High-quality evidence supports combining the pills with standard medications in the first two years after diagnosis. "Such treatment should be made readily available to patients," say review authors led by John Kirwan of Liverpool Women's Hospital in England.
Concern exists about the side effects of steroid therapy, however. High doses can contribute to heart disease, osteoporosis and other complications. Questions remain about whether smaller doses lead to similar problems.
Rheumatoid arthritis is a chronic disease in which the body's immune system attacks and destroys healthy joint tissue. The hands and feet are frequently affected, and as the disease progresses it can cause pain, swelling, deformity and disability.
The steroids studied in the review are known as glucocorticoids and include the well-known anti-inflammatory prednisone. This medication is often prescribed in the first few months after diagnosis to relieve the discomfort of RA until slower-acting drugs begin protecting the joints.
Until now, concerns about side effects caused most rheumatologists to "put people on the lowest possible dose of steroids and get them off it as soon as possible," said Scott Zashin, M.D., of the University of Texas Southwestern Medical Center. "Now, we have to give steroids a little more respect."
The review appears in the most recent issue of The Cochrane Library, a publication of The Cochrane Collaboration, an international organization that evaluates medical research. Systematic reviews draw evidence-based conclusions about medical practice after considering both the content and quality of existing medical trials on a topic.
The systematic review is based on 15 studies including 1,414 patients. In most of the studies, patients received low doses of glucocorticoid pills along with so-called disease-modifying drugs for one to two years. Periodic X-rays revealed the extent of joint erosion and other signs of damage.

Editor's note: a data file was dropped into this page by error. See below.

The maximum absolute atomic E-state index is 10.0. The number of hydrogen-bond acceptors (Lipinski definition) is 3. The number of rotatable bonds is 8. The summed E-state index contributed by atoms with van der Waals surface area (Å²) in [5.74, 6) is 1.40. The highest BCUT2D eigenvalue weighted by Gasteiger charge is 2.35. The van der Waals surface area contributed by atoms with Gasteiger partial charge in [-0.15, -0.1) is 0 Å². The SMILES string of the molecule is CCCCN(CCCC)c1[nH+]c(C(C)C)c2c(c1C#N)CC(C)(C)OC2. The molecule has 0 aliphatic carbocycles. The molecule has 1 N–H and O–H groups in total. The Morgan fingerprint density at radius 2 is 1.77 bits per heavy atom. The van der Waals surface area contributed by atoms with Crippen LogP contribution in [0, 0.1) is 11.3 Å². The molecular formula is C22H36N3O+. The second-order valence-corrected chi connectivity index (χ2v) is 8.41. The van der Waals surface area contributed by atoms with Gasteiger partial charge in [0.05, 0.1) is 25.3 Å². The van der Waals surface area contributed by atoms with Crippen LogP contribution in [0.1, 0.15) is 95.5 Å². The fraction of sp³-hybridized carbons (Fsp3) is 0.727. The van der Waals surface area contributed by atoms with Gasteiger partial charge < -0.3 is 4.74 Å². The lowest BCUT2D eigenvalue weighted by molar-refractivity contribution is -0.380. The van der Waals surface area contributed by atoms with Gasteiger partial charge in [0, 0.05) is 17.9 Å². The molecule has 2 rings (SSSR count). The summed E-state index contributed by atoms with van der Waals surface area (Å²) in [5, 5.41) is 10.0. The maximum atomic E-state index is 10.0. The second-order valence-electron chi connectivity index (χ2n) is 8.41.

All studies except one showed reduced progression of joint damage in patients taking glucocorticoids. When reviewers used statistical methods to focus on only the highest-quality data, the benefits remained statistically significant.
"Even in the most conservative estimate, the evidence that glucocorticoids given in addition to standard therapy can substantially reduce the rate of erosion progression in rheumatoid arthritis is convincing," they say.
The authors say, however, that minimization of joint damage seen on X-rays may not equate to noticeable improvements for patients: "It does not necessarily follow that patients will gain long-term functional benefit." However, two related studies, including one by Kirwan, suggest "an important link" between the two.
Because of the known health risks associated with intensive steroid use, concern persists regarding long-term use at any level. The authors cite a 2006 systematic review covering the adverse effects of low-dose glucocorticoids, which concluded that "few of the commonly held beliefs about their incidence, prevalence and impact are supported by clear scientific evidence."
Moreover, safety data from recent randomized controlled clinical trials of low-dose steroids for RA suggest that negative side effects are "modest" and similar to those of sham treatments, say Kirwan and colleagues. Additionally, the most immediate concern -- reduced bone mineral density -- can now be readily treated.